Ecuador’s debt history
Ecuador’s debt with China dates back to the mandate of former President Rafael Correa, whose sovereign debt went into ‘default’ or non-payment in 2008, after which he decided to turn his back on Washington and agree to a series of loans with China, which Ecuador continues to pay off.
Current Ecuadorian President, Lenín Moreno, has criticized the Chinese agreements as opaque and damaging to the country. His government has renegotiated the terms on some of the debt and last year secured $ 2 billion in new money from a Chinese bank.
Upcoming election may impact debt agreements
The agreement with the US development bank comes just three weeks before Ecuador goes to the polls to choose a new president.
Moreno is not seeking re-election and Correa is barred from running after being convicted of corruption in what he says were politically motivated charges. He is living in Belgium but is still active in Ecuadorean politics and commands loyal support on the left.
Correa has anointed a young economist, Andrés Arauz, as his preferred candidate for the February 7th election. While Mr. Arauz leads some polls, in others he is in second place behind Guillermo Lasso, a rightwing banker and former Coca-Cola executive.
Arauz has threatened to renege on the $6.5 billion lending program that the Moreno government secured with the IMF last year.
“We don’t see any sense in continuing with the current program,” he said recently.
He and Correa are likely to take a similarly dim view of any plan to shift Ecuador closer to Washington and away from Beijing — particularly so close to the election and a change of government.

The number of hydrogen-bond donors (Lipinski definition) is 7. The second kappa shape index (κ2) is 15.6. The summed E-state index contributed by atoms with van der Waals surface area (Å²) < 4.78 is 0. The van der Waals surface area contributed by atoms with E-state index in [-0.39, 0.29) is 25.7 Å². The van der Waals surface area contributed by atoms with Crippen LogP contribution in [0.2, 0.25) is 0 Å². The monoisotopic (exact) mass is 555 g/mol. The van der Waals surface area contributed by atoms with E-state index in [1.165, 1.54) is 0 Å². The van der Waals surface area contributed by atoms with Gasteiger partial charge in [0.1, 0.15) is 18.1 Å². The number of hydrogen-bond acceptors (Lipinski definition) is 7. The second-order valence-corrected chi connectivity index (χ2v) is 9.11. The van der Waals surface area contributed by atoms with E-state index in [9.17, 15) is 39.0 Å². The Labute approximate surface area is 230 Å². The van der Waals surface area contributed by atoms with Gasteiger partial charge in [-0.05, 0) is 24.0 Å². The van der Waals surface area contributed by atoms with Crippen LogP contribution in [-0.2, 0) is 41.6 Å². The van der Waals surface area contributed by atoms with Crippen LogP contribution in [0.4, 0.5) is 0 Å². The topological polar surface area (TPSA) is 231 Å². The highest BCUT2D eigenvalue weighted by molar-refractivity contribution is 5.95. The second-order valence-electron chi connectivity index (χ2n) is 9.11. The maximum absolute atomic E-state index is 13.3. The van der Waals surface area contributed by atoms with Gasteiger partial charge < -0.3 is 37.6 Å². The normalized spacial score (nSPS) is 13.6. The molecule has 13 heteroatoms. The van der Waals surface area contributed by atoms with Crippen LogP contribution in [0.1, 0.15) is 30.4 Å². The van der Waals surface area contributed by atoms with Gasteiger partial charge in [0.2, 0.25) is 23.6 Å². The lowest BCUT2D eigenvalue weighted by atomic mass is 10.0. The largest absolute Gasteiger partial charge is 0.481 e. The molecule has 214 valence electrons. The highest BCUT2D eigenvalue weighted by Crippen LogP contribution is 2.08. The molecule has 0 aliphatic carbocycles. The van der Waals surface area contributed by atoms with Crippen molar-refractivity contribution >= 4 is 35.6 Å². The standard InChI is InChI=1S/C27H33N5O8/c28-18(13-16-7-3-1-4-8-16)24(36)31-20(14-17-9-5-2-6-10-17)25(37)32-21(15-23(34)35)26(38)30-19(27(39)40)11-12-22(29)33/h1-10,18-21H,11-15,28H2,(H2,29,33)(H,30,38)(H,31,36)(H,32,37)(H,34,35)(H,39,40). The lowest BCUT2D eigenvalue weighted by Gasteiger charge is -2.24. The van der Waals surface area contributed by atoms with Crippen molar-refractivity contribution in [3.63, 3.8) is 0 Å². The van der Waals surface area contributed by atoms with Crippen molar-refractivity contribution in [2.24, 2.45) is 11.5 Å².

Funds may come before new government is installed
The signing of the agreement between will allow the country to access resources in advance, before several monetization or concessions are made by the sale of important assets of the country (Esmeraldas refinery, Sacha field, Termogas Machala, CNT antennas, among others).
According to an explanation given by the Pozo regarding the model, “Ecuador may have resources prior to the completion of a concession or delegation of asset management.”
However, when an extraordinary income is generated in the country’s accounts, as a result of the execution of any of these operations—in accordance with the loan contract—the mandatory prepayment of the loan will be made in an amount to be discussed and agreed upon by the parties.
The Minister clarified that of the $3.500 billion expected in financing from the DFC, 80% ($2.8 billion) will come from the DFC and the remaining 20% ($700 million) will be from various commercial banks.
Analyst’s view of deal
Economist Alberto Acosta Burneo, Director of Weekly Analysis, reacted on Twitter to news of the deal saying that Ecuador benefits from the economic war between the two world powers of the economy.
“The North American agency will grant Ecuador $3.5 billion at 2.48% interest to pay the expensive debt with China (up to 9% interest) and we can probably free up crude from term sales tied to financing,” said Acosta Burneo.
According to Burneo, Ecuador “gave China too much power by transforming it into its sole buyer of oil” and now, with the support of the United States, it must “take this opportunity to level the relationship, that we move from dependence to a relationship of mutual benefit.”
In 41 years of bilateral relations, China has become a key market for Ecuador’s exports and is the eighth country of origin for foreign investment.
China is also the third destination for Ecuador’s products, which has a trade agreement with the European Union and is moving towards signing another with the United States.